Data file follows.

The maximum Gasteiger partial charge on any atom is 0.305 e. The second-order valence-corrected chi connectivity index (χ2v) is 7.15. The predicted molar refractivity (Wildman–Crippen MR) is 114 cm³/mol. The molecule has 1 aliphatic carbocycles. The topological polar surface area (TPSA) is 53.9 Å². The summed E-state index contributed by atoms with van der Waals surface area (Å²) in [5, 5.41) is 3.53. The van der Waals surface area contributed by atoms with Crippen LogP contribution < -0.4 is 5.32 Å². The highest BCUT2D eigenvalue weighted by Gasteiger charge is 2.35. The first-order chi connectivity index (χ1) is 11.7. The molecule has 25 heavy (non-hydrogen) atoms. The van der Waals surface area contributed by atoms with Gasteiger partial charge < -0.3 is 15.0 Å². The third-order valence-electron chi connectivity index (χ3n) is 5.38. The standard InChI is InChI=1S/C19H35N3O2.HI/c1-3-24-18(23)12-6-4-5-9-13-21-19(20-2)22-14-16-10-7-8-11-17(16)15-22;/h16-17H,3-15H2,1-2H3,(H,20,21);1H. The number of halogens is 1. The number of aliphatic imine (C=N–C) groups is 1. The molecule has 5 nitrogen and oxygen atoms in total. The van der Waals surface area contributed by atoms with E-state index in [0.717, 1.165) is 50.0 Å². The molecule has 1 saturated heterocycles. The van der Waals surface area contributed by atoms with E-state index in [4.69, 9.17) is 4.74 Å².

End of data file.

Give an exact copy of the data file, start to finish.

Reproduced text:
The maximum Gasteiger partial charge on any atom is 0.305 e. The second-order valence-corrected chi connectivity index (χ2v) is 7.15. The predicted molar refractivity (Wildman–Crippen MR) is 114 cm³/mol. The molecule has 1 aliphatic carbocycles. The topological polar surface area (TPSA) is 53.9 Å². The summed E-state index contributed by atoms with van der Waals surface area (Å²) in [5, 5.41) is 3.53. The van der Waals surface area contributed by atoms with Crippen LogP contribution < -0.4 is 5.32 Å². The highest BCUT2D eigenvalue weighted by Gasteiger charge is 2.35. The first-order chi connectivity index (χ1) is 11.7. The molecule has 25 heavy (non-hydrogen) atoms. The van der Waals surface area contributed by atoms with Gasteiger partial charge < -0.3 is 15.0 Å². The third-order valence-electron chi connectivity index (χ3n) is 5.38. The standard InChI is InChI=1S/C19H35N3O2.HI/c1-3-24-18(23)12-6-4-5-9-13-21-19(20-2)22-14-16-10-7-8-11-17(16)15-22;/h16-17H,3-15H2,1-2H3,(H,20,21);1H. The number of halogens is 1. The number of aliphatic imine (C=N–C) groups is 1. The molecule has 5 nitrogen and oxygen atoms in total. The van der Waals surface area contributed by atoms with E-state index in [0.717, 1.165) is 50.0 Å². The molecule has 1 saturated heterocycles. The van der Waals surface area contributed by atoms with E-state index in [4.69, 9.17) is 4.74 Å².